But what about the innocent lives lost as a result of Pharaoh’s, the Nazi’s, and the Japanese high command’s intransigence? As the Japanese tale shows only too well, the innocents were always going to die, with the only question being whether they would die quickly or slowly. The same holds true for the Germans, whom the Nazis had long ago designated as cannon fodder to support their intensely evil regime. That’s the problem with an evil regime. If you’re unlucky enough to live under that regime, whether or not you support it, you’re going to be cannon fodder. Pharaoh will let you die of plagues, and the Nazi and Japanese leadership will let you be bombed and burned — as long as they can retain their power.

Iran is no different. Although the people bleed and cry under the brutish regime, no plague, including rioting in the streets, has come along that is bad enough to break the back of that tyranny. The people continue to die by inches, and the regime threatens everyone within bombing distance.

Liberals believe that it is immoral to impose serious consequences against the Iranian regime because there are innocents who will suffer from those consequences. What these liberals fail to understand is that, when power doesn’t reside in the people, but resides, instead, in a single group that is insulated from all but the most terrible strikes, imposing small plagues against the country (freezing a few bank accounts, public reprimands, vague threats) is utterly useless. These small plagues, no matter how much they affect the ordinary citizen, do not affect the decision-making process in which a tyrant engages. The only thing that will move the tyrant is to destroy his power base. Everything else is theater.

With that, I’d like to wish all of you a Happy Passover. Whether Jewish or not, I hope that the Pesach celebration serves as an occasion for all of us to remember that, though the price may sometimes be high, both for slave and master, our ultimate goal as just and moral human beings must be freedom. So please join with me in saying, as all Jews do at this time of year, “Next Year in Jerusalem.”

Cross-posted at Right Wing News

The Bookworm Turns : A Secret Conservative in Liberal Land,
available in e-format for $4.99 at Amazon or Smashwords.

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Comments

  1. says

    Many Leftist leaders understand that very well, for it is the foundation of their power and they didn’t get to where they were moving through the dark relying on luck

    The power base is an advanced concept in war and strategy. It forces humans to look beyond their immediate 5 senses to contemplate and imagine the future. Something which isn’t what humans do all the time nor are all humans talented at such. The ancients that thought up of how to harness fire and keep feeding it fuel so that it can burn and cook food and warm them during the winter, without killing them in their caves, were able to imagine the future. If every human did such, technological development would have been much faster. But only a few were adept at such or had the time for such entertainments.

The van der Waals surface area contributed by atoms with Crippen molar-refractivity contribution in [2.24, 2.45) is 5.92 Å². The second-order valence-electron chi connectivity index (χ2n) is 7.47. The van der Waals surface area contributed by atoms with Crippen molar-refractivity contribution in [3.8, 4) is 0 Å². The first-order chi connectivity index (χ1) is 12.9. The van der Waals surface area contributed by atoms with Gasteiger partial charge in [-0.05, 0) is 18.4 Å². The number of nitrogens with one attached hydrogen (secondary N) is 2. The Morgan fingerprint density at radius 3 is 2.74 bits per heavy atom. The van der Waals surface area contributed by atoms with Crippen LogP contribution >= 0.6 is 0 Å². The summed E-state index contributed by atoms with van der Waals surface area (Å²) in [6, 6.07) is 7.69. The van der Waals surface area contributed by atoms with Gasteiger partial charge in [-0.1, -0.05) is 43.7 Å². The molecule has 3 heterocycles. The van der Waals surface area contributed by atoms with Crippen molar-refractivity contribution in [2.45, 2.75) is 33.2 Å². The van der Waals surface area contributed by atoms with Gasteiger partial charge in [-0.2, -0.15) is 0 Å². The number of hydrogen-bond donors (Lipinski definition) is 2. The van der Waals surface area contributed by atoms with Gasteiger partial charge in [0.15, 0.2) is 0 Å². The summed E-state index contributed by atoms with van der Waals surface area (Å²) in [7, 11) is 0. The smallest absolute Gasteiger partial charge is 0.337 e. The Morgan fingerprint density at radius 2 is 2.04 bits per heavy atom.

Strategy is the art of looking beyond the immediate tactical problem at hand and thinking of how to deal with problems deep into the future. For many people, fighting and winning battles is “good enough” for them. They think they have won. But it is strategy, destroying the enemy’s power base and logistical pipelines that will truly end a war.

  2. says

    Bookworm: Liberals believe that it is immoral to impose serious consequences against the Iranian regime because there are innocents who will suffer from those consequences.

    Some certainly do, but most probably think it is just ineffective in many cases. Whether you appreciate it or not, Iran is not a dictatorship. Power is distributed through various conservative institutions, including religious and electoral. Because power is distributed, it will be very difficult to dislodge. Sanctions do put pressure on the government, though they are not sufficient in-and of-themselves to force change. Any real and lasting reform will probably have to come from within. 
     

  3. Charles Martel says

    “But it is strategy, destroying the enemy’s power base and logistical pipelines that will truly end a war.”

    Then we need to start discussing a strategy for defeating the left and radically curtailing the federal government.

  4. Charles Martel says

    “Whether you appreciate it or not, Iran is not a dictatorship.”

    Of all the pathetically delusional things that our resident basement troll has ever said here, this one takes the cake.

  5. says

    Zachriel: Whether you appreciate it or not, Iran is not a dictatorship.

    Charles Martel
    : Of all the pathetically delusional things that our resident basement troll has ever said here, this one takes the cake.